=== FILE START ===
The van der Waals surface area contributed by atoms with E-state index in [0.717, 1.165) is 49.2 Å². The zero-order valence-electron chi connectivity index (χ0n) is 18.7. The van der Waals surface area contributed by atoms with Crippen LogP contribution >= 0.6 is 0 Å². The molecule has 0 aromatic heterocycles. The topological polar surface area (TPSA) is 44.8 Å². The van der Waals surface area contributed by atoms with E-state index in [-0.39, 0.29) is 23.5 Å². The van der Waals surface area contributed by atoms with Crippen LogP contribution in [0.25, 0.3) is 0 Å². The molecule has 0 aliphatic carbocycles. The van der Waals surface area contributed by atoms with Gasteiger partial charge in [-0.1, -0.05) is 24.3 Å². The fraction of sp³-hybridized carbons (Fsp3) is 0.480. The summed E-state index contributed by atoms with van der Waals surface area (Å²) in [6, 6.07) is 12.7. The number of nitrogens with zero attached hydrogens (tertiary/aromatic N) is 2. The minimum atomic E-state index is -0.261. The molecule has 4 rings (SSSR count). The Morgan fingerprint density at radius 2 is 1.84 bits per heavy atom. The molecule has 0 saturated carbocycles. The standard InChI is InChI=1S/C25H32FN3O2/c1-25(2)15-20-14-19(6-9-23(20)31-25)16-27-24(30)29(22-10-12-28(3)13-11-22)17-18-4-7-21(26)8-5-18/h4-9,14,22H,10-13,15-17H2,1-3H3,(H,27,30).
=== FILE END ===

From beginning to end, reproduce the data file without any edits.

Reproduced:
The van der Waals surface area contributed by atoms with E-state index in [0.717, 1.165) is 49.2 Å². The zero-order valence-electron chi connectivity index (χ0n) is 18.7. The van der Waals surface area contributed by atoms with Crippen LogP contribution >= 0.6 is 0 Å². The molecule has 0 aromatic heterocycles. The topological polar surface area (TPSA) is 44.8 Å². The van der Waals surface area contributed by atoms with E-state index in [-0.39, 0.29) is 23.5 Å². The van der Waals surface area contributed by atoms with Crippen LogP contribution in [0.25, 0.3) is 0 Å². The molecule has 0 aliphatic carbocycles. The van der Waals surface area contributed by atoms with Gasteiger partial charge in [-0.1, -0.05) is 24.3 Å². The fraction of sp³-hybridized carbons (Fsp3) is 0.480. The summed E-state index contributed by atoms with van der Waals surface area (Å²) in [6, 6.07) is 12.7. The number of nitrogens with zero attached hydrogens (tertiary/aromatic N) is 2. The minimum atomic E-state index is -0.261. The molecule has 4 rings (SSSR count). The Morgan fingerprint density at radius 2 is 1.84 bits per heavy atom. The molecule has 0 saturated carbocycles. The standard InChI is InChI=1S/C25H32FN3O2/c1-25(2)15-20-14-19(6-9-23(20)31-25)16-27-24(30)29(22-10-12-28(3)13-11-22)17-18-4-7-21(26)8-5-18/h4-9,14,22H,10-13,15-17H2,1-3H3,(H,27,30).